thu 20/02/2020

CD: Paloma Faith - The Architect | reviews, news & interviews

CD: Paloma Faith - The Architect

CD: Paloma Faith - The Architect

More orchestral OTT drama from Britain's queen of theatrical pop

In pieces about the state of the nation

Over the last few months Paloma Faith has been talking up her fourth album, The Architect. There were self-perpetuated rumours of her rockin’ out, going off at a completely fresh musical angle, with lyrical content that sidestepped pop's usual concerns in favour of tackling societal issues and the state of things in our fucked-up world. Sounded good. However, a couple of clips of chatting about our duty to the welfare state and such, one featuring the writer Owen Jones, does not a political album make. In fact The Architect is business as usual, a continuation of the last album and not really very different from it at all.

Since she first appeared eight years ago, Paloma Faith has been the freaky-deaky theatrical alternative for girl-pop lovers, neither as raw as Adele or as plastic (and sex-obsessed) as Rihanna. She’s a very British sort of pop star, a colourful eccentric, deeply dipped in art and cabaret traditions, also inclined towards old-fashioned pre-rock’n’roll ideals of popular music. The Architect is lathered in orchestral bombast, assisted by David Arnold, with other contributors including ultra-mainstream super-producers/songwriters such as Sia, Starsmith and Jesse Shatkin. Apart from opening with a Samuel L Jackson monologue, the album’s first half is, then, rather predictable, with Seventies-LA-Motown opulence on cuts such “I’ll Be Gentle” and “Crybaby” (the former featuring John Legend), and Amy Winhouse-meets-Shirley Bassey epics like “Guilty”, alongside the giganto-pop monster “Warrior”.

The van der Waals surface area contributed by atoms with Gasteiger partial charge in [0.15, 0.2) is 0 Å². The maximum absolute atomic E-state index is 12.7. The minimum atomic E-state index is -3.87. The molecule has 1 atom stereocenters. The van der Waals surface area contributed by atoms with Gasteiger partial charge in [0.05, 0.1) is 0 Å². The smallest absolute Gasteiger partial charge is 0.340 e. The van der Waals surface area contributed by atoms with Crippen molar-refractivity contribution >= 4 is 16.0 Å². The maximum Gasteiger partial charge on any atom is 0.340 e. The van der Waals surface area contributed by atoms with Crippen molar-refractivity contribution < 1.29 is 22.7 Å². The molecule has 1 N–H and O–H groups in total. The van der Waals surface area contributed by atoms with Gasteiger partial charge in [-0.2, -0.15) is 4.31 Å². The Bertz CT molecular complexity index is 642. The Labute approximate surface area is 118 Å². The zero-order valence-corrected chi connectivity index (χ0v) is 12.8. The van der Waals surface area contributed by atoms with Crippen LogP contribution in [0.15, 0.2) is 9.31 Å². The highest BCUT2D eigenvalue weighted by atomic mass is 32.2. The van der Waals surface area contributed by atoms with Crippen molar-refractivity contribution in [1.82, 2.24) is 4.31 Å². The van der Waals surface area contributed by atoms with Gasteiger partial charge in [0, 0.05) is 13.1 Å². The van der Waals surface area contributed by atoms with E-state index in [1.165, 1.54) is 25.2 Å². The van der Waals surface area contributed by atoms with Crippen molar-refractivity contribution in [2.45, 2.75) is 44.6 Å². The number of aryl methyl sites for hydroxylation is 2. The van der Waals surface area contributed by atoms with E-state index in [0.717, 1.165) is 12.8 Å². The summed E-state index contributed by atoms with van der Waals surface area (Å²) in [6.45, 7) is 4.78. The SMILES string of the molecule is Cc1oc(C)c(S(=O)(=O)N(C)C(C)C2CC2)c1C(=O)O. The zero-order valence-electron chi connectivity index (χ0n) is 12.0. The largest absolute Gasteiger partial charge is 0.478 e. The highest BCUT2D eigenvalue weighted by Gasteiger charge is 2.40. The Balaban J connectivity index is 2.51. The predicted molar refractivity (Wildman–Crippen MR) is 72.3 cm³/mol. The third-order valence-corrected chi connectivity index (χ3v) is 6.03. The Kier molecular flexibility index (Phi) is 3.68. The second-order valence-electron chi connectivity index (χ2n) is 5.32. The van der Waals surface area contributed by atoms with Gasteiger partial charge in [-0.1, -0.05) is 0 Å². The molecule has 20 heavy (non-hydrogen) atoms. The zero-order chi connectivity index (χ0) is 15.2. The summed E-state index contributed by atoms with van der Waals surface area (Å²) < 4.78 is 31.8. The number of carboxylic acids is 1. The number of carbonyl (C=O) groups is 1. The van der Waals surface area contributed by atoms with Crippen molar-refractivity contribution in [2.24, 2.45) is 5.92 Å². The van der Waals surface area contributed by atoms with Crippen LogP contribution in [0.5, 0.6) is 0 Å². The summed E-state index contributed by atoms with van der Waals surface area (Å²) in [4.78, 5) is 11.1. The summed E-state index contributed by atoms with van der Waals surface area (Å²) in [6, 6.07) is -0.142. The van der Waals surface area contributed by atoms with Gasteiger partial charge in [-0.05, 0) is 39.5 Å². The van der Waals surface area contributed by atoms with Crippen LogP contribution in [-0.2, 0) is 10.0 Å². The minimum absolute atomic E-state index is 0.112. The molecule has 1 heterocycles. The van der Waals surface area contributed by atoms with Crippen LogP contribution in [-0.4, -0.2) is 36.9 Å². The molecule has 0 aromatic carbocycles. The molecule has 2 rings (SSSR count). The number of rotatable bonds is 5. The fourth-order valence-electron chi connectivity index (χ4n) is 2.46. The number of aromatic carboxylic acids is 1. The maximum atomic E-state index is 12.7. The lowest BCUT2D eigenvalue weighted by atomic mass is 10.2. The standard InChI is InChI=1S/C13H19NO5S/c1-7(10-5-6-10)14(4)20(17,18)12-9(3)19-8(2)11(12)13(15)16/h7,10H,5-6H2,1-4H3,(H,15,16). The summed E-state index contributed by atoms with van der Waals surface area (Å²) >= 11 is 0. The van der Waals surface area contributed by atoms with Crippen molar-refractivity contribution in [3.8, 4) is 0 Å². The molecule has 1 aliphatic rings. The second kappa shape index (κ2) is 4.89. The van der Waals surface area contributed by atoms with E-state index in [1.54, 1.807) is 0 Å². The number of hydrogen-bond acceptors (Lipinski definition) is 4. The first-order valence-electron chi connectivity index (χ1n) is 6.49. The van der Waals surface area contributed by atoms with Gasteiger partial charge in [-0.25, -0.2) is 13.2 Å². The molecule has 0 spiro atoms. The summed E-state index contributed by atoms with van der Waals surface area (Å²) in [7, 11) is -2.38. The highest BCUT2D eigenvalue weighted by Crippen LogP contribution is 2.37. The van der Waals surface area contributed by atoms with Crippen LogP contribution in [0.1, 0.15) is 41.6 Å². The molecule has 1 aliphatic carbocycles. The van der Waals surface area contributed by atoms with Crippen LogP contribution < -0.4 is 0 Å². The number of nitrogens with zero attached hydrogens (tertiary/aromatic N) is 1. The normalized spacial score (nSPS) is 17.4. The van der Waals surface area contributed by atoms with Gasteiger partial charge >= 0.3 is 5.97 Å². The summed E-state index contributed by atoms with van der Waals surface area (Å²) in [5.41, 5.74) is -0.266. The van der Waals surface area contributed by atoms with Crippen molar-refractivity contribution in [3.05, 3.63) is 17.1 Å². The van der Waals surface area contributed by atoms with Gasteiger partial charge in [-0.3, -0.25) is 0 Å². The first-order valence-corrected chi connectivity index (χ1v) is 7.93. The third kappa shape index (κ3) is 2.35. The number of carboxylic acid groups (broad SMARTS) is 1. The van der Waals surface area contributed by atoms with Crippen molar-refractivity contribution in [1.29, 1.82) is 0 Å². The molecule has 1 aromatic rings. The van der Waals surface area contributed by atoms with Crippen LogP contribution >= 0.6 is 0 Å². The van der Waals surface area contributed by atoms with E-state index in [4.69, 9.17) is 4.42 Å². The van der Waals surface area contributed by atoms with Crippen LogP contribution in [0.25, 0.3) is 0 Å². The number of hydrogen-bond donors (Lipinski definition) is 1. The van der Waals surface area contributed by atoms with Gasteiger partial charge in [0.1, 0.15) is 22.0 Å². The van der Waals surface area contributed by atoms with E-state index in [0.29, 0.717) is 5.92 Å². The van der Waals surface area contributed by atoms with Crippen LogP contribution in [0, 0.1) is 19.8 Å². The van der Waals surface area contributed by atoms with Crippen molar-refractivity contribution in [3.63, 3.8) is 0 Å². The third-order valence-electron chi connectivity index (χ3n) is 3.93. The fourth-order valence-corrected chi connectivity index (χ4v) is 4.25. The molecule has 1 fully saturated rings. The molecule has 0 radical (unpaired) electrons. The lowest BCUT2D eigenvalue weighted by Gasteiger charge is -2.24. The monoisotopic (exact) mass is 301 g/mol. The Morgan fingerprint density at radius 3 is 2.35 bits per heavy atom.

However, during the album’s second half Faith hits a gold run of tunes, notably the funkin’ furious – and possibly even loosely political! – “WW3”, the chugging and vast “Still Around”, and the beatsy, solid Memphis-style soul-pop of “Lost and Lonely”. The Architect, then, is not exactly a departure from anything Paloma Faith has done in the past, which is a shame as she clearly has the creative potential to push boundaries, but for those who already count themselves as fans, there’s enough to here please.

Overleaf: watch the video for "Crybaby" by Paloma Faith

A couple of clips of chatting about our duty to the welfare state and such, one featuring the writer Owen Jones, does not a political album make


Editor Rating: 
Average: 3 (1 vote)

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